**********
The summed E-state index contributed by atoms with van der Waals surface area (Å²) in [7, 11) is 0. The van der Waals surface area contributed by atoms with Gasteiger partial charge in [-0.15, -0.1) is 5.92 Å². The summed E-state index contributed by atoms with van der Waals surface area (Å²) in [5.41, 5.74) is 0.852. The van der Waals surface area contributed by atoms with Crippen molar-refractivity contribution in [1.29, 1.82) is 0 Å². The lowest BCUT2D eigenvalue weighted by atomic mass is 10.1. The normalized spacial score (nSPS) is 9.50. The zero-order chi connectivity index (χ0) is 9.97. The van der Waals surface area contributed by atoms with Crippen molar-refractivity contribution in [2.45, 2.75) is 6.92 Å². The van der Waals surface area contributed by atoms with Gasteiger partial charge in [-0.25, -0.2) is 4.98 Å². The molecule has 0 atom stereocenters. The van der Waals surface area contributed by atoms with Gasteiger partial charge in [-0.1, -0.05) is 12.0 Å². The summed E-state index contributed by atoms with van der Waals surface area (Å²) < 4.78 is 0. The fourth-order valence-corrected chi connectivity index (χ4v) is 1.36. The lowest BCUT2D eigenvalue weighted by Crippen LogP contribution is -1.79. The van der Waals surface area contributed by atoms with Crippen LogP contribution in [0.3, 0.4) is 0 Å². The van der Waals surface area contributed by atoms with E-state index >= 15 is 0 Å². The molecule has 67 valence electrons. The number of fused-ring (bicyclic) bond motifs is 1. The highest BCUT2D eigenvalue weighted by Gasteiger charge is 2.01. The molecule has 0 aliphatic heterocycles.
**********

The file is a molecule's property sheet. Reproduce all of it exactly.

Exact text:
The summed E-state index contributed by atoms with van der Waals surface area (Å²) in [7, 11) is 0. The van der Waals surface area contributed by atoms with Gasteiger partial charge in [-0.15, -0.1) is 5.92 Å². The summed E-state index contributed by atoms with van der Waals surface area (Å²) in [5.41, 5.74) is 0.852. The van der Waals surface area contributed by atoms with Crippen molar-refractivity contribution in [1.29, 1.82) is 0 Å². The lowest BCUT2D eigenvalue weighted by atomic mass is 10.1. The normalized spacial score (nSPS) is 9.50. The zero-order chi connectivity index (χ0) is 9.97. The van der Waals surface area contributed by atoms with Crippen molar-refractivity contribution in [2.45, 2.75) is 6.92 Å². The van der Waals surface area contributed by atoms with Gasteiger partial charge in [-0.25, -0.2) is 4.98 Å². The molecule has 0 atom stereocenters. The van der Waals surface area contributed by atoms with Gasteiger partial charge in [-0.1, -0.05) is 12.0 Å². The summed E-state index contributed by atoms with van der Waals surface area (Å²) < 4.78 is 0. The fourth-order valence-corrected chi connectivity index (χ4v) is 1.36. The lowest BCUT2D eigenvalue weighted by Crippen LogP contribution is -1.79. The van der Waals surface area contributed by atoms with Crippen LogP contribution in [0.3, 0.4) is 0 Å². The van der Waals surface area contributed by atoms with E-state index >= 15 is 0 Å². The molecule has 67 valence electrons. The number of fused-ring (bicyclic) bond motifs is 1. The highest BCUT2D eigenvalue weighted by Gasteiger charge is 2.01. The molecule has 0 aliphatic heterocycles.